English Skills and Social- Behavioral Wellbeing Predict English Word Reading

English Skills and Social- Behavioral Wellbeing Predict English Word Reading

First Author: Redab Janaideh -- University of Toronto
Additional authors/chairs: 
Irene Vitoroulis; Jennifer Jenkins; Kathy Georgiades; Johanne Paradis; Adriana Soto-Corominas; Alexandra Gottardo; Xi Chen
Keywords: English Language Learners (ELL), Socio-emotional issues, Behavioral Problems, Word reading, Refugee
Abstract / Summary: 

Purpose of the Study: Children constitute 43% of the Syrian refugees resettled in Canada. A large number of Syrian refugee children entered Canadian schools lacking sufficient first language and literacy skills due to interrupted education. Moreover, Syrian refugee children represent a vulnerable group for experiencing socio-emotional and behavioral challenges due to disproportionate exposure to multiple pre-migratory risk factors. As such, the goal of the present study was to explore the contributions of cognitive and socio-emotional factors to Syrian refugee children’s literacy performance.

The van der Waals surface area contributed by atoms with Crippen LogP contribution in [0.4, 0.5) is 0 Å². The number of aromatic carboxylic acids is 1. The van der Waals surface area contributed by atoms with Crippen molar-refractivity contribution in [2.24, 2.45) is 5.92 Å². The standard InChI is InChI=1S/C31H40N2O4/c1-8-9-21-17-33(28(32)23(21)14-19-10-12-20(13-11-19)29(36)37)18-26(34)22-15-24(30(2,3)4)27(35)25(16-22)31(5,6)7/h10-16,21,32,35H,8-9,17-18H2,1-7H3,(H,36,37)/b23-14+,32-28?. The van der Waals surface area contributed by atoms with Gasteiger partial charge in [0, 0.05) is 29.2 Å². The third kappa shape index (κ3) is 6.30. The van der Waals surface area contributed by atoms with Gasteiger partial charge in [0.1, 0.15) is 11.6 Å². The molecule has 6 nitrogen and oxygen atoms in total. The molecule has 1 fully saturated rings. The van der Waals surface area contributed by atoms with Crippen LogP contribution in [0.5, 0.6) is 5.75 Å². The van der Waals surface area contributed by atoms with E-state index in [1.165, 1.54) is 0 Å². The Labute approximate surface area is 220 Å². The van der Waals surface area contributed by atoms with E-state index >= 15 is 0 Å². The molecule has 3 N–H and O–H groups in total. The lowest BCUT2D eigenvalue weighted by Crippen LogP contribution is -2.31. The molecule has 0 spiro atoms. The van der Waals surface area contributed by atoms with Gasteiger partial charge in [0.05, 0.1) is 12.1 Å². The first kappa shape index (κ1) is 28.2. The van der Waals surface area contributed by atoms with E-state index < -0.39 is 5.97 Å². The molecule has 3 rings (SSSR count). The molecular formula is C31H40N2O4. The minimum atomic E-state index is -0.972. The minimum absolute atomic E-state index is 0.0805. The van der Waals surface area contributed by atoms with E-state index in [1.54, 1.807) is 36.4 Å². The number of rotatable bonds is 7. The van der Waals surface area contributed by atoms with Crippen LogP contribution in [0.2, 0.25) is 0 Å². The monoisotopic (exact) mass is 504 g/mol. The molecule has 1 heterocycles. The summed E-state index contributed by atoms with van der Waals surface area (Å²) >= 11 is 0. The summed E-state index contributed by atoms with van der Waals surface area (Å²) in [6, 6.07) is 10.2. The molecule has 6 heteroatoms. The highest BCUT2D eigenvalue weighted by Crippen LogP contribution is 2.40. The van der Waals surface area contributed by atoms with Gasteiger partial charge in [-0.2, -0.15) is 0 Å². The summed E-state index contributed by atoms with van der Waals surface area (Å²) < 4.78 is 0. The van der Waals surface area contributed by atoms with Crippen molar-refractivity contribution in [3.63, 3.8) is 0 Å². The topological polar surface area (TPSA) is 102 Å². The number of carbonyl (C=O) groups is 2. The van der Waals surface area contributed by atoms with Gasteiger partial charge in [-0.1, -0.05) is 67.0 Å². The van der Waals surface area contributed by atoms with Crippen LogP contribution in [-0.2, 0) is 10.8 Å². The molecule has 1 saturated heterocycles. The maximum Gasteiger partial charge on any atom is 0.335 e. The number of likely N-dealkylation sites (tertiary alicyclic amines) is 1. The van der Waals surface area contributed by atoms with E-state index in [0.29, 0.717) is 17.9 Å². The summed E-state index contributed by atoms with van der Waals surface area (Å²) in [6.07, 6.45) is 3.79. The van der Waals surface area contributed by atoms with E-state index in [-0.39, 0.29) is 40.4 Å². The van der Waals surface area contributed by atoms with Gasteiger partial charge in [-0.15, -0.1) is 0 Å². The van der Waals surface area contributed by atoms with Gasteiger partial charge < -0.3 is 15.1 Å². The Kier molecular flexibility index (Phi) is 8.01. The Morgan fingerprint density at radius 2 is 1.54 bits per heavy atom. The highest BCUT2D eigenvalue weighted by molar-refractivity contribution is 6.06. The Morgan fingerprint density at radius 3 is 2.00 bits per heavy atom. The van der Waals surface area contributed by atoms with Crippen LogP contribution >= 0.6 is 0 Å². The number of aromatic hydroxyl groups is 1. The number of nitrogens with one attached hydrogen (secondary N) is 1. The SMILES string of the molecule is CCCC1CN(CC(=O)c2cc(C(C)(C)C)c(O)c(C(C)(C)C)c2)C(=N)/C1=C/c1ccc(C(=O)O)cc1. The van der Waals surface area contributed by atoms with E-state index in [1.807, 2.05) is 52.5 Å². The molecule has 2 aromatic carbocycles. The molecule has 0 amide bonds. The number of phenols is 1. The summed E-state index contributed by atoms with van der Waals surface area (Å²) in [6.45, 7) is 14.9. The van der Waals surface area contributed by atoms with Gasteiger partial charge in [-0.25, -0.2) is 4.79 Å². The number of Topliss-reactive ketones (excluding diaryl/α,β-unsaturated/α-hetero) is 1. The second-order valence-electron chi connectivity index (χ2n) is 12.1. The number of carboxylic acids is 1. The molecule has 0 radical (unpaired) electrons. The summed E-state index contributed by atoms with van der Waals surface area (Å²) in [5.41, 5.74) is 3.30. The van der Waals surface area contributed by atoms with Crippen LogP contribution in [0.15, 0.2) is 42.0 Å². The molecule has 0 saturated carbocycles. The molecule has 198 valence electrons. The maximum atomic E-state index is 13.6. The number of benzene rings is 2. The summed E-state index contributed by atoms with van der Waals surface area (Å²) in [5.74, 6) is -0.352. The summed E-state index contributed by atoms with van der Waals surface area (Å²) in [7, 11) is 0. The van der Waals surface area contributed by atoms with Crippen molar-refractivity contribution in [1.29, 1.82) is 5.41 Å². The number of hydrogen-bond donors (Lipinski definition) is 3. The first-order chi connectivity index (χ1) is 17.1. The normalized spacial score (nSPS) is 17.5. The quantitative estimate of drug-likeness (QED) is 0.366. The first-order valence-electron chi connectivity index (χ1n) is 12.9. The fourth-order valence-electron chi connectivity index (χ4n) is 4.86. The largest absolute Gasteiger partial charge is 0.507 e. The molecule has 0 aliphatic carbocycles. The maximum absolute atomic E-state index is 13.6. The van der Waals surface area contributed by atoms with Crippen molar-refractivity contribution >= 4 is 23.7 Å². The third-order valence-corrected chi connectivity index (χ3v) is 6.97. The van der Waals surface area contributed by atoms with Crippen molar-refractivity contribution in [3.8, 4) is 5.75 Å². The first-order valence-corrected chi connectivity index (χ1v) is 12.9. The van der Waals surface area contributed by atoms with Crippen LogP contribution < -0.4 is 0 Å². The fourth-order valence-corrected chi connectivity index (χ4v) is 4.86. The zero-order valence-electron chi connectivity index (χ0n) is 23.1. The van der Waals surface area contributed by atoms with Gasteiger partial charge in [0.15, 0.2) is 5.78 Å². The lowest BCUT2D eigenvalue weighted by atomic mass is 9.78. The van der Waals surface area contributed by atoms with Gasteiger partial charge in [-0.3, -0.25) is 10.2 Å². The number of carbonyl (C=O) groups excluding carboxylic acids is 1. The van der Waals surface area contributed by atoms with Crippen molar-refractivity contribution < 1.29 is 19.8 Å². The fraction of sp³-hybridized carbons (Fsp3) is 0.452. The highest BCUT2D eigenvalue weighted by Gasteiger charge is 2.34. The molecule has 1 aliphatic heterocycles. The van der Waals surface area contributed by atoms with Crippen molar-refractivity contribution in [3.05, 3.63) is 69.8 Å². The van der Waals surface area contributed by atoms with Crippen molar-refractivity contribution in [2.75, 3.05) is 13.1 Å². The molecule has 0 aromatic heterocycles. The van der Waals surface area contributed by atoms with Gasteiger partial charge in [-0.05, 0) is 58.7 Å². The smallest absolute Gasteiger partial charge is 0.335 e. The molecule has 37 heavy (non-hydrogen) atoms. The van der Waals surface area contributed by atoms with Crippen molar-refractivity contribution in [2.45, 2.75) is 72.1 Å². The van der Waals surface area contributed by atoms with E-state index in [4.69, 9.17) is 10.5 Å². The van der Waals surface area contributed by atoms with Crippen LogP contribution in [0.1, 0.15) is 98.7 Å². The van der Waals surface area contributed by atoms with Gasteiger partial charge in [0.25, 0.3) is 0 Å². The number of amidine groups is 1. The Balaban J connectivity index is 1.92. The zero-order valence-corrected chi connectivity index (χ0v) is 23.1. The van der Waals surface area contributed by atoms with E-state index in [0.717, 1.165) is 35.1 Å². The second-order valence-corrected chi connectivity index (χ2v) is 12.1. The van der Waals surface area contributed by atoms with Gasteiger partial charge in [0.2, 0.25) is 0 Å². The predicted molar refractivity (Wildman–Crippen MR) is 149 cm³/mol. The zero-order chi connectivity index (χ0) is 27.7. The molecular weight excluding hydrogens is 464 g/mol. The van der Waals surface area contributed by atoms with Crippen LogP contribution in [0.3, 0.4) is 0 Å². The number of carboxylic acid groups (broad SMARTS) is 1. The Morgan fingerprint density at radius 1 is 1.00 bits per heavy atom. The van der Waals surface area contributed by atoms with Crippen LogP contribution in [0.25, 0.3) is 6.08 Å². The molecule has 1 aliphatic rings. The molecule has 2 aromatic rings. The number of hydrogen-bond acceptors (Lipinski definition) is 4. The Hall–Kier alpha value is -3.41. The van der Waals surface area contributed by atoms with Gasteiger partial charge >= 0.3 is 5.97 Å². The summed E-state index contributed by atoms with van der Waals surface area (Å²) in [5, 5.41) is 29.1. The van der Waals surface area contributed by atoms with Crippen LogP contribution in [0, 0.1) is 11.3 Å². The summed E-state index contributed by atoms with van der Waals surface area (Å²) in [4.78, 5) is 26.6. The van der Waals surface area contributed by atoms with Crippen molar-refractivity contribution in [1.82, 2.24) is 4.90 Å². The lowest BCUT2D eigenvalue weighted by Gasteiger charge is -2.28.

Methods: A total of 133 Syrian refugee children aged 6-13 years were administered a battery of measures including non-verbal intelligence, phonological awareness, receptive vocabulary, and word reading in English. To assess social-emotional wellbeing, mothers of participating children filled out the Strengths and Difficulties Questionnaire (SDQ), which consisted of five-subscales (emotional problems, conduct problems, hyperactivity, peer problems and prosocial). They reported on the frequency of the child’s behavior on related items within the past six months.
Results: A hierarchal regression model was calculated to predict children’s performance on English word reading. The results demonstrated that phonological awareness, receptive vocabulary and two SDQ-subscales: peer-problems and hyperactivity were unique predictors of word reading performance.
Conclusion: Our results shed light on the literacy development of refugee population. In particular, the results suggest that for Syrian refugee children, success in reading is dependent on not only cognitive skills but also socio-emotional wellbeing.